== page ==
Jul 10, 2009
North Korea might be a failing economy but definitely not a dormant one. It made headlines, few weeks ago, with the rumors of possible missile attacks towards Hawaii. It is again speculated to be behind the cyber attacks that hit the websites of US and South Korean government agencies, banks and businesses for a couple of days after the American Independence day.
Given North Korea’s record of creating troubles in the past, it is an obvious suspect for the recent attacks. The hermit state measures its success not from feeding its starving population but from messing around in the world, especially more so when it comes to South Korea and the US. On top of that, the deteriorating health of its dear leader and the struggle in finding a suitable successor make North Korea even more desperate.
All being said, the attack was meant to be a symbolic one. The damage done was almost close to nothing. US and South Korean authorities soon took control of the websites and record is that no important information has been leaked. The not-much-effective nature of attacks also makes it typical North-Korean.
However, this might be a harbinger of bigger shocks to come. The world is such positioned that cyber attacks, of any substantial scale, can dismantle its balance. Should stock markets, international trade and outsourcing industry that propel the world economy today come to a halt, the consequences can be far-reaching. In all reality, North Korea’s capacity to at least make an attempt to disrupt the world system should not be undermined. Ironically, the money it gets from selling missiles to Iran, Syria and Pakistan might not be enough to feed its starving population but is more than enough to produce regular nuisances around the world.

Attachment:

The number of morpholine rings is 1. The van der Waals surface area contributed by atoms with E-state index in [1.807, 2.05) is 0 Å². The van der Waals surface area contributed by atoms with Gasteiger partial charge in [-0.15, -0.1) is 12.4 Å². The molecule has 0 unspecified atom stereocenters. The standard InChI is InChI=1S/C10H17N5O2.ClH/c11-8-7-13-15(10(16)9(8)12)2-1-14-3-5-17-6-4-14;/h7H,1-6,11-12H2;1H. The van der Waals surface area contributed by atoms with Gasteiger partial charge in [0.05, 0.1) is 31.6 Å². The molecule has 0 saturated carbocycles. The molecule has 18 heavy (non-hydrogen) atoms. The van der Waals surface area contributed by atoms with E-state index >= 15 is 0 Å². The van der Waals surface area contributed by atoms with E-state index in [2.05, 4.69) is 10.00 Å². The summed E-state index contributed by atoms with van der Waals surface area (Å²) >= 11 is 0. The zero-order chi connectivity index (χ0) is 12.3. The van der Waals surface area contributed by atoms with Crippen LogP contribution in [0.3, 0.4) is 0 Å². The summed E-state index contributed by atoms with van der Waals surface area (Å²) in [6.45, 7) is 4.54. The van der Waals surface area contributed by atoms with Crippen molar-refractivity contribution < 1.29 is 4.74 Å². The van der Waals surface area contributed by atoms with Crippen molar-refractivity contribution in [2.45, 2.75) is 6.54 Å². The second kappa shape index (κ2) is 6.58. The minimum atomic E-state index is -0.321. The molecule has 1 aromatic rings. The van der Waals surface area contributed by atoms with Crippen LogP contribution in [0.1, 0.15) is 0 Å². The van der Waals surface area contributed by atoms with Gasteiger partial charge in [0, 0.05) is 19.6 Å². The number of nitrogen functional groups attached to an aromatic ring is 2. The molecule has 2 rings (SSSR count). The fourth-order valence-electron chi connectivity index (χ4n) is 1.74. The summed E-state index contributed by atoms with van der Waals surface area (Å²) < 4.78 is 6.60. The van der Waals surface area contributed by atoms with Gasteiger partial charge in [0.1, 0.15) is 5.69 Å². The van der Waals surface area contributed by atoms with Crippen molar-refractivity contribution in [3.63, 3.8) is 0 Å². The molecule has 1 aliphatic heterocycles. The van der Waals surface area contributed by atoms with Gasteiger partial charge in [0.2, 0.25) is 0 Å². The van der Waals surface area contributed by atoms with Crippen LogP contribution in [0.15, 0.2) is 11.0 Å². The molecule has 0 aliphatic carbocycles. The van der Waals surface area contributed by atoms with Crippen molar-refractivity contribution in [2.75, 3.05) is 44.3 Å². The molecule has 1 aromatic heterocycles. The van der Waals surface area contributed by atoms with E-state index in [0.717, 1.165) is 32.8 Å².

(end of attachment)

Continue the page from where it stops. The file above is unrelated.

This crazy and erratic aggression by North Korea pours water over all hope of its negotiation with the international community. It continues to reluctantly drag itself towards the negotiation table, only to mess up at the end with new surprises. As for now, lets hope that the recluse North Korean peninsula stops playing around and gets back to do what it ought to be doing.